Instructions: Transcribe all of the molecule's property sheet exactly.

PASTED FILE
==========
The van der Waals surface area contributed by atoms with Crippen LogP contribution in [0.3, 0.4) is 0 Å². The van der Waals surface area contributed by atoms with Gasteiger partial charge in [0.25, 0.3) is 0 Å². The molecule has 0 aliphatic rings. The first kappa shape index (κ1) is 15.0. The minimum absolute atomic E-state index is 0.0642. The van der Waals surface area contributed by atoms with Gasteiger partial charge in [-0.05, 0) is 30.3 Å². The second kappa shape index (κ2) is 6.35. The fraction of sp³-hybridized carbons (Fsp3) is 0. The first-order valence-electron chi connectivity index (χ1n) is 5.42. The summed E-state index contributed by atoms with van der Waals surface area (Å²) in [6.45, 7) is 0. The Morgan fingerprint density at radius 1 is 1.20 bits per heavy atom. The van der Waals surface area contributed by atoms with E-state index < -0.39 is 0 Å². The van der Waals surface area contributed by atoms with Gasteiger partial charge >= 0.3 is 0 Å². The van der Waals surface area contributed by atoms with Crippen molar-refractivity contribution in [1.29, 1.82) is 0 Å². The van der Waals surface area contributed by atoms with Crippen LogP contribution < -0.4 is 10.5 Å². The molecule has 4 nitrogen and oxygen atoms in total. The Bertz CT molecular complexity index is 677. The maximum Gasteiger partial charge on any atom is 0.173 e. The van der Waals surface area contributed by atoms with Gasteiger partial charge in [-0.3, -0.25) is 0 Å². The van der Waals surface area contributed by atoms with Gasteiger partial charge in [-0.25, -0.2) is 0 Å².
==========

The van der Waals surface area contributed by atoms with Crippen LogP contribution in [0.3, 0.4) is 0 Å². The van der Waals surface area contributed by atoms with Gasteiger partial charge in [0.25, 0.3) is 0 Å². The molecule has 0 aliphatic rings. The first kappa shape index (κ1) is 15.0. The minimum absolute atomic E-state index is 0.0642. The van der Waals surface area contributed by atoms with Gasteiger partial charge in [-0.05, 0) is 30.3 Å². The second kappa shape index (κ2) is 6.35. The fraction of sp³-hybridized carbons (Fsp3) is 0. The first-order valence-electron chi connectivity index (χ1n) is 5.42. The summed E-state index contributed by atoms with van der Waals surface area (Å²) in [6.45, 7) is 0. The Morgan fingerprint density at radius 1 is 1.20 bits per heavy atom. The van der Waals surface area contributed by atoms with E-state index < -0.39 is 0 Å². The van der Waals surface area contributed by atoms with Gasteiger partial charge >= 0.3 is 0 Å². The van der Waals surface area contributed by atoms with Crippen molar-refractivity contribution in [1.29, 1.82) is 0 Å². The van der Waals surface area contributed by atoms with Crippen LogP contribution < -0.4 is 10.5 Å². The molecule has 4 nitrogen and oxygen atoms in total. The Bertz CT molecular complexity index is 677. The maximum Gasteiger partial charge on any atom is 0.173 e. The van der Waals surface area contributed by atoms with Gasteiger partial charge in [-0.3, -0.25) is 0 Å². The van der Waals surface area contributed by atoms with Gasteiger partial charge in [-0.25, -0.2) is 0 Å².